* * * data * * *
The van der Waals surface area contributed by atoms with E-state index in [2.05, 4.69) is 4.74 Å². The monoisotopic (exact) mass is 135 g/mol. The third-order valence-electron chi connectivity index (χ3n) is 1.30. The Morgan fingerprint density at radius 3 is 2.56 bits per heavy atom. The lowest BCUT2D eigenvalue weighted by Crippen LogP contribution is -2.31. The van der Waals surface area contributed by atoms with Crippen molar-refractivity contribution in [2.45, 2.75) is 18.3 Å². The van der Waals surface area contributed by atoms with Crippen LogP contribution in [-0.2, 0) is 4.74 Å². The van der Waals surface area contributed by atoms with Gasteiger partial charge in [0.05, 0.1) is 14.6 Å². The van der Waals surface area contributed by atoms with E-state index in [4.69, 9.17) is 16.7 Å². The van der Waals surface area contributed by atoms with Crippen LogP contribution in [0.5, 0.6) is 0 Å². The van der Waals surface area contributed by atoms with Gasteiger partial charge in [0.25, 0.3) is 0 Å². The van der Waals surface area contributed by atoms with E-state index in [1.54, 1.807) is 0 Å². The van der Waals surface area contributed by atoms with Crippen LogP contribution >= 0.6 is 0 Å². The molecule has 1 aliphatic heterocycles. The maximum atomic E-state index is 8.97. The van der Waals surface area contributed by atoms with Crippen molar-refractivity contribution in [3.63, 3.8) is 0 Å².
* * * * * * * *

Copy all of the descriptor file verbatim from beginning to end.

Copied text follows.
The van der Waals surface area contributed by atoms with E-state index in [2.05, 4.69) is 4.74 Å². The monoisotopic (exact) mass is 135 g/mol. The third-order valence-electron chi connectivity index (χ3n) is 1.30. The Morgan fingerprint density at radius 3 is 2.56 bits per heavy atom. The lowest BCUT2D eigenvalue weighted by Crippen LogP contribution is -2.31. The van der Waals surface area contributed by atoms with Crippen molar-refractivity contribution in [2.45, 2.75) is 18.3 Å². The van der Waals surface area contributed by atoms with Crippen LogP contribution in [-0.2, 0) is 4.74 Å². The van der Waals surface area contributed by atoms with Gasteiger partial charge in [0.05, 0.1) is 14.6 Å². The van der Waals surface area contributed by atoms with E-state index in [4.69, 9.17) is 16.7 Å². The van der Waals surface area contributed by atoms with Crippen LogP contribution in [0.5, 0.6) is 0 Å². The van der Waals surface area contributed by atoms with Gasteiger partial charge in [0.25, 0.3) is 0 Å². The van der Waals surface area contributed by atoms with E-state index in [1.54, 1.807) is 0 Å². The van der Waals surface area contributed by atoms with Crippen LogP contribution >= 0.6 is 0 Å². The molecule has 1 aliphatic heterocycles. The maximum atomic E-state index is 8.97. The van der Waals surface area contributed by atoms with Crippen molar-refractivity contribution in [3.63, 3.8) is 0 Å².